I bought an apartment for my daughter and her boyfriend several years ago. It is supposed to pay us back gradually at zero interest.
However, he stopped paying us and now my daughter has broken up with him.
The names of my daughter and her ex are both on the property deeds. How to get our money back?
Loan Dilemma: Parent Wants To Know How To Get Money Back From Daughter’s Ex Who Stopped Repayments (Stock Image)
Christian Butler, lawyer at Silk Family Law, responds: It is more and more common for parents to financially help their children to buy a house and I am asked more and more to advise clients who are in a situation similar to yours.
What is fundamental in these matters is to establish at the outset the exact nature of the agreement, in this case between you, your daughter and her ex at the time of the purchase of the property.
1. Was the money provided by you in the form of a loan? If so, was it a loan for both your daughter and her ex, or a gift to your daughter and a loan to the ex?
2. If the money was provided as a loan, was there a formal loan agreement made or was the agreement only verbal? If a formal loan agreement has been made, has the loan been secured by a charge on the property? Does this have the effect of securing the debt on the property?
3. Alternatively, was it expected that you would have a stake in the property and that, in effect, the ex – or your daughter and her ex – were in fact to purchase the property from you in monthly installments?
How can you get your money back?
Christian Butler: “Concretely, it is obviously judicious to seek to reach an agreement with the ex of your daughter”
The use of the words “pay us back” and “zero interest” implies that you are concerned with the non-payment of a loan.
Whether it is an informal verbal loan agreement or a formal written agreement, steps can be taken by law to seek recovery of the money loaned.
In the event that it has been agreed that the apartment was financed by a loan granted to the ex and / or your daughter, you must ensure that there is sufficient security to allow the recovery of the balance due.
If the loan is unsecured – meaning there has been no charge against the property – then you can take the following steps to rectify the situation.
First, go to court and get a judgment confirming that the money is owed to you.
Second, ask for an injunction against the apartment. And third, file a notice with the land registry to make sure it’s officially registered.
An imputation order would secure the loan, just like a mortgage.
In other words, on the sale, the charge would be “biting” and the amount owed to you would be collected – assuming of course there was enough equity in the property to settle the debt.
An invoice order does not automatically force the sale of the property. However, if the loan remained unsatisfied following a demand for immediate payment of the full amount, then a request for a sale order could be brought before the court.
Directions would be given by the court regarding the mechanics of the sale itself and ensuring that the property is sold with vacant possession.
If the loan was a joint loan to your daughter and her ex, you will need to think carefully about whether you want to take legal action against your daughter.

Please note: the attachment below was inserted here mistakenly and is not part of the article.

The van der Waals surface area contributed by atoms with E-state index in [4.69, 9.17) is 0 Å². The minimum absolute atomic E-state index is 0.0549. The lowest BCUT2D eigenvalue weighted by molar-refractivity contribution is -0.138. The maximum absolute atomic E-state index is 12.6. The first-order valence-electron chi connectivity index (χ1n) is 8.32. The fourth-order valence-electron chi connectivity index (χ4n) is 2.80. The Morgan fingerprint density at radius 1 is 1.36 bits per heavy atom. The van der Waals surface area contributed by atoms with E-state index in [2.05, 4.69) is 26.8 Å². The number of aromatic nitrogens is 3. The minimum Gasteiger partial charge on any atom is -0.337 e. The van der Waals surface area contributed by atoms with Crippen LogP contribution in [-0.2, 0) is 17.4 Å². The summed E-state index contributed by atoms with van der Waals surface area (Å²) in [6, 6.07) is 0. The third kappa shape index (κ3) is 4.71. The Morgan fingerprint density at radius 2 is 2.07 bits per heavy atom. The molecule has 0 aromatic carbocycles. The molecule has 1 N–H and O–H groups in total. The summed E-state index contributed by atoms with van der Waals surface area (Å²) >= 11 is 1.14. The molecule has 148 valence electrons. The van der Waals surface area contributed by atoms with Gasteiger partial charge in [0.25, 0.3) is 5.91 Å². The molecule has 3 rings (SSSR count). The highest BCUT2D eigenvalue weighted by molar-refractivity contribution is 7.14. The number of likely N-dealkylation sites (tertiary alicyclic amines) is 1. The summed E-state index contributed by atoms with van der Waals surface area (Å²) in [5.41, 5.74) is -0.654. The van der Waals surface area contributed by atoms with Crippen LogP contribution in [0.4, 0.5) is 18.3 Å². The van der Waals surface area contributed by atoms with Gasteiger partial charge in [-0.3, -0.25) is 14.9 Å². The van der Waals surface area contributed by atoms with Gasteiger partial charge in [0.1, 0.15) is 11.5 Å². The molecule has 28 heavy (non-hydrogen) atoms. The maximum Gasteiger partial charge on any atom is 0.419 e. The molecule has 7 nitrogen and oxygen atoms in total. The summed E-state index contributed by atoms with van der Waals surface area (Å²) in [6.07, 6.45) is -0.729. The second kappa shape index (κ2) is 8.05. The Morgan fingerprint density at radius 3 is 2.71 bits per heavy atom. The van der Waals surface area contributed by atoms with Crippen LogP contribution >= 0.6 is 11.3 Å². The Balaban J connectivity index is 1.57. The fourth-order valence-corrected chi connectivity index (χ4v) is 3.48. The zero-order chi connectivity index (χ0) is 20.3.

Unless otherwise specified in a formal written loan agreement – which is very rare when family loans are made – your daughter and her ex will both be “jointly and severally” responsible for the loan.
This means that you can sue one, or the other, or both for its recovery.
The legal process would remain the same; however, if you have only taken action against the ex, he may be able to ask your daughter for a contribution.
Concretely, it is obviously wise to seek to reach a settlement with the ex of your daughter, perhaps with the help of a lawyer, but without it being necessary to go to court, because a legal action to collect funds can be time consuming, stressful and expensive.
Usually, the threat that you intend to take legal action will be enough to persuade someone that it is in their best interests to reach a settlement.
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Mediation, where a qualified and impartial dispute mediator would try to help you resolve issues, should also be considered.
How to do are you protecting your position when helping children buy a house?
For all parents who wish to financially help their children, I would strongly recommend either:
1. A formal loan agreement and a charge on the property – the loan agreement should be prepared by a lawyer who specializes in these matters.
It would clearly record any agreement regarding repayments, interest rates, etc.
The loan must then be secured by taking a charge on the property, in effect a mortgage, which provides security in the event that repayments stop and the loan falls into arrears; Where
2. A Declaration of Trust – Strictly speaking, this would not be a “loan” as such, as the parent would either own all or retain part of the property.
There could be an agreement for the other co-owner (s) to increase their share and decrease the parental share, via capital payments.
It should be noted, however, that if you do this there may be tax issues that the parent (s) should be aware of.
In addition to the above, if the beneficiary child is to cohabit, a cohabitation agreement between him and his partner – or if the child is married or is due to marry, a nuptial agreement – would also be advisable.
This would hopefully protect a parent’s position even more, should a child’s relationship break down at a later stage.
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